So, I’m still home. I’m facing the reality that life as I knew it might be a bygone thing, and I’m learning to find my peace with it. My therapist– and let’s face it, when you’re going through this sort of life upheaval, it’s really to your benefit to have a therapist– suggested, when I told her how much I miss writing and blogging that I channel that energy into writing about life with epilepsy instead. I thought about it, but then decided I really didn’t want to. I don’t like living with epilepsy and I certainly don’t want to write about it. Instead, I’ve decided to go back to blogging and writing about my passion– play-based early childhood education. At first, I wondered if I really could. I’m not homeschooling. I’m not teaching. I’ll have my children for the summer, but then they’re back to school. Can I really still blog about these things, or would I be a fraud?
As you may have gathered from my billion posts on the subject, my kids fell in love with the Blue Balliet books this spring and summer and along the way, fell down a bunch of different rabbit holes. Pentominos were one. Frank Lloyd Wright was another.
When they discovered Fallingwater was located in Pennsylvania, the children insisted on adding it to our summer fun list. And a few weeks ago, we were able to make that particular dream come true.
Online, at least. In real life, things are hopping.
Sunday was the nicest Mother’s Day ever. It started on Saturday, with Katie Grace’s ballet recital. Usually I go to the rehearsal and take lots of pictures and videos. With the twins, I wasn’t able to. She did such a beautiful job and smiled her lovely smile the entire time. All of the dances were just beautiful and I was once again so grateful for St. John School of the Arts and Ms. Teresa’s efforts to protect her little ballerinas’ childhood innocence.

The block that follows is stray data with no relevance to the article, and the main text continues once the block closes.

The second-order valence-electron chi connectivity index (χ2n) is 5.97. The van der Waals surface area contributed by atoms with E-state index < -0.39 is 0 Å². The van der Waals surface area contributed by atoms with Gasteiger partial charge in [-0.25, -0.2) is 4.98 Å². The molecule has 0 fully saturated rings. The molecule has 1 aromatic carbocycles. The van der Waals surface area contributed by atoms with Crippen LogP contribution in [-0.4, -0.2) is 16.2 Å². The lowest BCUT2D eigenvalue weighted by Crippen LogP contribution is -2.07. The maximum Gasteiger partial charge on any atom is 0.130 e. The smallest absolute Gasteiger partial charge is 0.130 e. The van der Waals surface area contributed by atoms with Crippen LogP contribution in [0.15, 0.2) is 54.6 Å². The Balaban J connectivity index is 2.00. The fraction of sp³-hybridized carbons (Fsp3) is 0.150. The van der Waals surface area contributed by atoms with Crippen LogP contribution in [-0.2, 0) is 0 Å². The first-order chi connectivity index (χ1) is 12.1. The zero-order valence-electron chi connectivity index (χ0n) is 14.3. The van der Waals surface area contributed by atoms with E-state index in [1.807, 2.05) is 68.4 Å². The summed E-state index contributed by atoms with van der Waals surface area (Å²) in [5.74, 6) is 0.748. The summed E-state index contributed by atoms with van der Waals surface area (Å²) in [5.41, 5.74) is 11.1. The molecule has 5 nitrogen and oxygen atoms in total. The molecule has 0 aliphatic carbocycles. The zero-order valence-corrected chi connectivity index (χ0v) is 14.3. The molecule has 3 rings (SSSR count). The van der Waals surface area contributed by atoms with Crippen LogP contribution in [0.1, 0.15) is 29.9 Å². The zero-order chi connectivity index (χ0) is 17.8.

You may have noticed that we’ve been a wee bit obsessed with pentominoes lately. A pentomino is a set of 12 figures, each made of five congruent (same size,, same shape) squares. Using at least three, you then try to make a rectangle by fitting them together.We became hooked on them after reading Chasing Vermeer and were introduced to three-dimensional pentominoes after reading the sequel, The Wright Three.
First day with the pentominoes
This is a big week for me. On Friday, we’re driving to Hershey to meet with the PPCM specialist. I’ll be having an echocardiogram to see how my heart is doing. Please, please, please remember me in your thoughts and prayers, if not for my sake, then for the sake of my dear babies and children, that their mother may be fully healed. For what it’s worth, I am mostly feeling better, except for every once in a while when I have a bad day and feel really awful. I am specifically praying that my heart is back to normal size and my ejection fraction has recovered,
Don’t forget to enter the Spring Seasons of Joy Giveaway!
It’s been a long time since I’ve posted A Day in the Life! One problem I found before was that I always did it on Tuesday, so you only got to see what a Tuesday looked like. This time around, I am going to try to do different days of the week. The other problem is that around noon I would poop out and forget to take pictures. Unfortunately, that didn’t change today. Maybe next week!
When I was little, being called a bookworm felt a lot like an insult. I’m sure it was intended to be one. When other kids were running around on the playground, I usually had my nose in a book. When I was supposed to be paying attention in class, I usually had my nose in a book. Heck, even when walking to and from school, I generally had my nose in a book. I often slammed my head into the traffic box on our corner because from first grade on, I had my nose in a book.
Spring, the sweet spring, is the year’s pleasant king,
Then blooms each thing, then maids dance in a ring,
Cold doth not sting, the pretty birds do sing:
Cuckoo, jug-jug, pu-we, to-witta-woo!
The palm and may make country houses gay,
Lambs frisk and play, the shepherds pipe all day,
And we hear aye birds tune this merry lay:
Cuckoo, jug-jug, pu-we, to-witta-woo!
The fields breathe sweet, the daisies kiss our feet,
Young lovers meet, old wives a-sunning sit,
In every street these tunes our ears do greet:
Cuckoo, jug-jug, pu-we, to witta-woo!